The advent of the internet has drastically changed our way of life for better or worse and it has particularly impacted USPS. The agency’s bread and butter had long been mailed bills where a first class stamp was used by the creditor to mail a bill and first class postage was used again by the recipient to mail payment. Now, many people pay bills online. “That revenue is not being replaced,” Gutbrod said. “Somewhere along the line, a young person might ask what’s a stamp? That, by far, has been the biggest change.”

Gutbrod also noted that during his time working for USPS, the Postal Accountability and Enhancement Act (PAEA) was signed into law under the George W. Bush administration in 2006. Under PAEA, USPS was forced to prefund its future healthcare benefit payments for its retirees for 75 years forward.

The post office is a stand-alone government agency of the executive branch. It is the only federal agency that pays its own way. It has not received taxpayer money for many years. “If you use the corporate model, the board of directors would be Congress. These are the people that make the rules for which the post office must comply, with one big difference — the people on our board of directors get millions of dollars in campaign contributions every year from our competitors,” Gutbrod emphasized. “This has all sorts of crazy effects on some of the rules that Congress writes.”

PAEA and the impact of the internet occurred simultaneously, greatly reducing USPS mail volume. Consequently, Gutbrod said, service was affected due to cost-cutting measures that were instituted. Reducing the number of employees at post office counters was one of those.

Another was setting up a two-tier wage system creating the job category “city carrier assistants” (letter carriers), who begin employment at lower pay rates and who are on contract rather than permanent employees. They get moved around wherever needed and sometimes have to deliver a route with which they are completely unfamiliar. “People came in and said a letter was delivered to the wrong place, but the poor carrier was never even on that route before,” Gutbrod said sympathetically.

Earl Gutbrod served patrons at the Bay View Post Office from 2008 through May 2017. —Photo Jennifer Kresse

Easing into retirement

A history enthusiast, Gutbrod is contemplating studying for a master’s degree in history. He’s particularly intrigued by 19th century America. “We talk about the way things have changed, but nothing compares to the way things changed during that century,” he said. “You had rural to urban lifestyle changes, steam power, changes in the economic structure, the Civil War, and the Industrial Revolution.”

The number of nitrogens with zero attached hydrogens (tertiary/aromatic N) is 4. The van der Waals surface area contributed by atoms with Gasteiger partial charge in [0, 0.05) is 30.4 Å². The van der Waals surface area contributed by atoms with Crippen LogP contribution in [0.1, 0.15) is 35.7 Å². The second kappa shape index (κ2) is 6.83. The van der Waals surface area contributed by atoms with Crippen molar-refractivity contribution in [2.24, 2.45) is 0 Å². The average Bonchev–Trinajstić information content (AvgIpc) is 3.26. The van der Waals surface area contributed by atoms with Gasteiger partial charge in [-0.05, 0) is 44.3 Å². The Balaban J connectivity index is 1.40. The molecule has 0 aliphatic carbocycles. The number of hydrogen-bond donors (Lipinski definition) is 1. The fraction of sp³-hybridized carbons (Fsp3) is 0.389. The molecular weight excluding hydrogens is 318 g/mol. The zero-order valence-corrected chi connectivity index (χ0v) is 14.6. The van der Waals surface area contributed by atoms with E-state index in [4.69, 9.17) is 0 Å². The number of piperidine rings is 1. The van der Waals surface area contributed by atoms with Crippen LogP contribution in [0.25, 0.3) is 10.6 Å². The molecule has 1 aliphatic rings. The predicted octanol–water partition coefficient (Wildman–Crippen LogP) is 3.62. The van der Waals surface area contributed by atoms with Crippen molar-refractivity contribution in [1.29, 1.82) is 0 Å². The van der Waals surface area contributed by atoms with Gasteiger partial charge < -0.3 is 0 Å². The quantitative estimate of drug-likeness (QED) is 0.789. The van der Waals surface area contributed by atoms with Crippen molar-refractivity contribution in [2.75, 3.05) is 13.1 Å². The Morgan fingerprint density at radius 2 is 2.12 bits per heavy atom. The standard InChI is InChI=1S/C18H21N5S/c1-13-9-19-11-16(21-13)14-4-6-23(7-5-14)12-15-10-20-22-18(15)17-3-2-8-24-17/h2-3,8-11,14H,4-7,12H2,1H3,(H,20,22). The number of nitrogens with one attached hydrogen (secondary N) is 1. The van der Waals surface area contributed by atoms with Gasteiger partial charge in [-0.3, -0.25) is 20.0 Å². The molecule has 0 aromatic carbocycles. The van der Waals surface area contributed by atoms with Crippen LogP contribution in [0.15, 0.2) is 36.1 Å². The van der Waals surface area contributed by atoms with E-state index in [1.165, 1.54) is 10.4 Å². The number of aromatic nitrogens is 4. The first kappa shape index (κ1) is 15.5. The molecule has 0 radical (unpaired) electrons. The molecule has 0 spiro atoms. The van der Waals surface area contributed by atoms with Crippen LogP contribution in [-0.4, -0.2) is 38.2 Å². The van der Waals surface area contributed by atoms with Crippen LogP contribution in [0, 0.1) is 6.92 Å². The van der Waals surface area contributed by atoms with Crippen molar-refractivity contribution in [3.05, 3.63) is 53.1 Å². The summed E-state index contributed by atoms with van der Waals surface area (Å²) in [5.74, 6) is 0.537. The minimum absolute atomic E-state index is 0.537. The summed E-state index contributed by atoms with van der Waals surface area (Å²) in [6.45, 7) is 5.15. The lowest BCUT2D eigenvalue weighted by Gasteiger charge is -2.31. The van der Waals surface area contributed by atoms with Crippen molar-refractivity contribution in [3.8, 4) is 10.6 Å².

Gutbrod has been a hobbyist photographer since he received a camera for his first communion at the former Holy Ghost Catholic Church on Lincoln Avenue at 32nd Street, now San Rafael.

He’s shown his work at Seasons of Life Art Gallery, located at St. Ann Center in St. Francis. His photo of a fox is on permanent display. He uses different types of digital equipment and is playing around with stereo photography, a technique where two pictures are captured simultaneously and then displayed side-by-side to give a three-dimensional effect.

Gutbrod also plans to go canoeing and kayaking. His motorcycle, a Honda 1800 VTX, will see more miles.

He shared a story about his last day on the job. “On my last day of work, I brought in an Eisenhower (silver) dollar. For my very last customer, I said, ‘I’m retiring tomorrow, and this job has been good to me. I’d like to give you this buck for luck. She took it and smiled, and said ‘I’ll never spend it.’”

He said he would like to thank his customers in Bay View. “It’s been good,” he said. “I was treated kindly, with respect, and these people made it all possible.”

To receive additional social security benefits, Gutbrod worked until age 70.

Sheila Julson is a freelance writer and contributor to the Bay View Compass.

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2 Comments on "Earl Gutbrod Has Retired"

  1. Angela (Gutbrod) Buth on Tue, 1st Aug 2017 7:33 pm 

    Thank you for the wonderful story! This is my uncle; it was very exciting to see this, and even learn some new things about him.

  2. Mara Krutke on Mon, 18th Sep 2017 11:25 am 

    Hello I m mara Plechas-krutke. I ve know earl many moons.1970..!so sadden to hear he passed last week to our lord.blessings to the family…